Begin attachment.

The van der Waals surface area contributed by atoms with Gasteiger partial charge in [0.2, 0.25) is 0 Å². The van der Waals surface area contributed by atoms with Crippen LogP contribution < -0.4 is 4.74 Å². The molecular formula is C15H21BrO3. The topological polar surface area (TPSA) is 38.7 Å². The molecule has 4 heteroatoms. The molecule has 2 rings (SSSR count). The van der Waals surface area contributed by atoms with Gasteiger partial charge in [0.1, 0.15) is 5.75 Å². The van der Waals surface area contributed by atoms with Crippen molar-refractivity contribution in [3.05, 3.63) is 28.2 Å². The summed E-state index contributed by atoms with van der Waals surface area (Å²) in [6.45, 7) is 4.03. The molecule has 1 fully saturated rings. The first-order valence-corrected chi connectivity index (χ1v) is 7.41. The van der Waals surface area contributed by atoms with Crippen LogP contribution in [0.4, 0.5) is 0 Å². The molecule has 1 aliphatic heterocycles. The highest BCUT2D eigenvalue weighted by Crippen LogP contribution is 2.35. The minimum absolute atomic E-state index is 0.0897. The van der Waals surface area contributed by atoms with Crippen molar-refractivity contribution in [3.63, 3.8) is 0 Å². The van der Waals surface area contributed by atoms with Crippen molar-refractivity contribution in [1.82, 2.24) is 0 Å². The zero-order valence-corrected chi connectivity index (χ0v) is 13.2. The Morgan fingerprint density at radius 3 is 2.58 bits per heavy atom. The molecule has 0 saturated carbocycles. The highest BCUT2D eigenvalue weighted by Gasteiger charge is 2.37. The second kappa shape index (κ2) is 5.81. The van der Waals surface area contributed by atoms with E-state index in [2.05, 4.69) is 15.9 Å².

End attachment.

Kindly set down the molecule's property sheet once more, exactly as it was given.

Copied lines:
The van der Waals surface area contributed by atoms with Gasteiger partial charge in [0.2, 0.25) is 0 Å². The van der Waals surface area contributed by atoms with Crippen LogP contribution < -0.4 is 4.74 Å². The molecular formula is C15H21BrO3. The topological polar surface area (TPSA) is 38.7 Å². The molecule has 4 heteroatoms. The molecule has 2 rings (SSSR count). The van der Waals surface area contributed by atoms with Gasteiger partial charge in [0.1, 0.15) is 5.75 Å². The van der Waals surface area contributed by atoms with Crippen molar-refractivity contribution in [3.05, 3.63) is 28.2 Å². The summed E-state index contributed by atoms with van der Waals surface area (Å²) in [6.45, 7) is 4.03. The molecule has 1 fully saturated rings. The first-order valence-corrected chi connectivity index (χ1v) is 7.41. The van der Waals surface area contributed by atoms with Crippen LogP contribution in [0.4, 0.5) is 0 Å². The molecule has 1 aliphatic heterocycles. The highest BCUT2D eigenvalue weighted by Crippen LogP contribution is 2.35. The minimum absolute atomic E-state index is 0.0897. The van der Waals surface area contributed by atoms with Crippen molar-refractivity contribution in [3.63, 3.8) is 0 Å². The van der Waals surface area contributed by atoms with Crippen molar-refractivity contribution in [1.82, 2.24) is 0 Å². The zero-order valence-corrected chi connectivity index (χ0v) is 13.2. The Morgan fingerprint density at radius 3 is 2.58 bits per heavy atom. The molecule has 0 saturated carbocycles. The highest BCUT2D eigenvalue weighted by Gasteiger charge is 2.37. The second kappa shape index (κ2) is 5.81. The van der Waals surface area contributed by atoms with E-state index in [2.05, 4.69) is 15.9 Å².